I was about 14 years old, and I’d cracked open the hair bleaching kit during a late Sunday night movie. I’d gone through the instructions, and felt like I knew what I was doing. I was getting ready to watch My Big Fat Greek Wedding, and I’d just finished putting the bleach through my finger-length hair. I cheekily thought, why not my eyebrows as well, and (stupidly) covered them thoroughly. I sat to watch the movie, and unfortunately must have nodded off. Next thing I remember, I was waking up to “Miller comes from the Greek word Milo, which means apple” which is the very end of the movie. As a result, my eyebrows were burnt off, and my hair was a platinum blonde. What was exciting for me, was drawing on my eyebrows for the next 6 weeks. I got to choose my look, it was the first time I got to use make up and control how I looked in the world. It was the first time I felt in control of my femininity. – Andrea Z

I gave a Lib a blowjob at NatCon last year – Anon

Just knowing that I have people who support me no matter what, and who care for me, is enough to help me get through the day. Be it help in the form of advice (shoutout to anyone who helped me with assignments!), banter (Light Side always!), or simply a conversation (Have you seen this series?), the acceptance of who I am is something that I will always cherish. I came out to my parents with the help of diagrams because I had no idea how to translate ‘demiromantic’ and ‘asexual’ 😛 – Aliza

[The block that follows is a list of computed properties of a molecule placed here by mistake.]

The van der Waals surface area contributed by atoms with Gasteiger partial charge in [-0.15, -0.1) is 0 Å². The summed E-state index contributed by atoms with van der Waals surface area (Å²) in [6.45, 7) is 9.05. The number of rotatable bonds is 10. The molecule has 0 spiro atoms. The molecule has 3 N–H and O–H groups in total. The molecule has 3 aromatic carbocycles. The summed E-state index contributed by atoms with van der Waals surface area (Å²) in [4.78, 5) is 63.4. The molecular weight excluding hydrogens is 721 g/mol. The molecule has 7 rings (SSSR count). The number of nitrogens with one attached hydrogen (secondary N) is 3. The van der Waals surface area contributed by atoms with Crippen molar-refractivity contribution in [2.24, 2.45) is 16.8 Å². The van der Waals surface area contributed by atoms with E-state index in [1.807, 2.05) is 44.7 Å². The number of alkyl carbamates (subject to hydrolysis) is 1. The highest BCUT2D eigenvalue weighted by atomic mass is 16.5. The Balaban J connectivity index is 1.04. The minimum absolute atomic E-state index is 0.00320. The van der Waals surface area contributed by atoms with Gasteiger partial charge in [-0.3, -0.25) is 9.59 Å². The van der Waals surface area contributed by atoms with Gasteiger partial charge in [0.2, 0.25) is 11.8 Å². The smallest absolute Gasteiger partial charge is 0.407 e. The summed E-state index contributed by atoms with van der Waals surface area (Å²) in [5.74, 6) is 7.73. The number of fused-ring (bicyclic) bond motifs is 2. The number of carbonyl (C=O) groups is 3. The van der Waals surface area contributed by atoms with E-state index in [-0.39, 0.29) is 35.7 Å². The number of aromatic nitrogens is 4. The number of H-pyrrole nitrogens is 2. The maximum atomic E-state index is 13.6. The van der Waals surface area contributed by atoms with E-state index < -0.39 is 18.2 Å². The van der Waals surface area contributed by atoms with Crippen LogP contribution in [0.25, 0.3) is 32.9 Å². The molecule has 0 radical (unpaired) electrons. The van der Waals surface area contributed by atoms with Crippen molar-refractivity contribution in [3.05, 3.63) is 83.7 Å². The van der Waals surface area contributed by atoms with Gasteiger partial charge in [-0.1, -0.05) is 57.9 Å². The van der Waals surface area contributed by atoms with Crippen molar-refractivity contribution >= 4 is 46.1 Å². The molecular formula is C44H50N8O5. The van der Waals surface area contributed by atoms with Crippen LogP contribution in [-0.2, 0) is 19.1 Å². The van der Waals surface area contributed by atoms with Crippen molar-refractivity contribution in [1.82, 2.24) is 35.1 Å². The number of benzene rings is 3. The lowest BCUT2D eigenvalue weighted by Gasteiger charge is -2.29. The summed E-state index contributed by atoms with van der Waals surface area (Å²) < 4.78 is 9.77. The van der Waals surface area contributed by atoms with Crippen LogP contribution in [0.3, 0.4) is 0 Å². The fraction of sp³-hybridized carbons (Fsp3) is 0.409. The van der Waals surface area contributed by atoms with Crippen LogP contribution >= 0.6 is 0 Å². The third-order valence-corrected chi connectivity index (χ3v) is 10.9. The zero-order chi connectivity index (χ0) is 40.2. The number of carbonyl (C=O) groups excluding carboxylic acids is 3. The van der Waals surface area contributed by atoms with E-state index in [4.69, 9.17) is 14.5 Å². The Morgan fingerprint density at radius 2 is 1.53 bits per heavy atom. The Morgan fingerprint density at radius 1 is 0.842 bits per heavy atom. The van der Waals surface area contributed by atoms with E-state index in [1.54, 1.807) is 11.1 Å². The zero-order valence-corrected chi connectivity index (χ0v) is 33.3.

The first person I ever came out to was my best friend. I was 16 at the time, and it had been a sort of unspoken fact in our friendship until I finally decided clear the air and tell him. His reaction was one of mild indifference – he came from a very progressive family. “Oh, is that it?”, he asked in an almost bored tone. As an inherently anxious person, it made me feel fantastic. It was no big deal! Last year, after 18 years of friendship, he came out to me over the phone while discussing a big night out at Mooseheads during ANU’s uni night. My response was a dry: “oh, is that it?” He laughed whole-heartedly at that. We’ve always shared everything; xbox games, a Sims God complex, and an absurdist sense of humour – now we share an attraction to men. The only thing we don’t share, alas, is a pants size. Makes wardrobe coordinating impossible to be honest. – Cameron Gooley

My first kiss with a boy was in a bathtub that three of us were attempting to sleep in, much to the chagrin of the third person. I remember at the time enjoying it not just cos it was my first kiss but because it’s a ridiculous fucking story. – Danny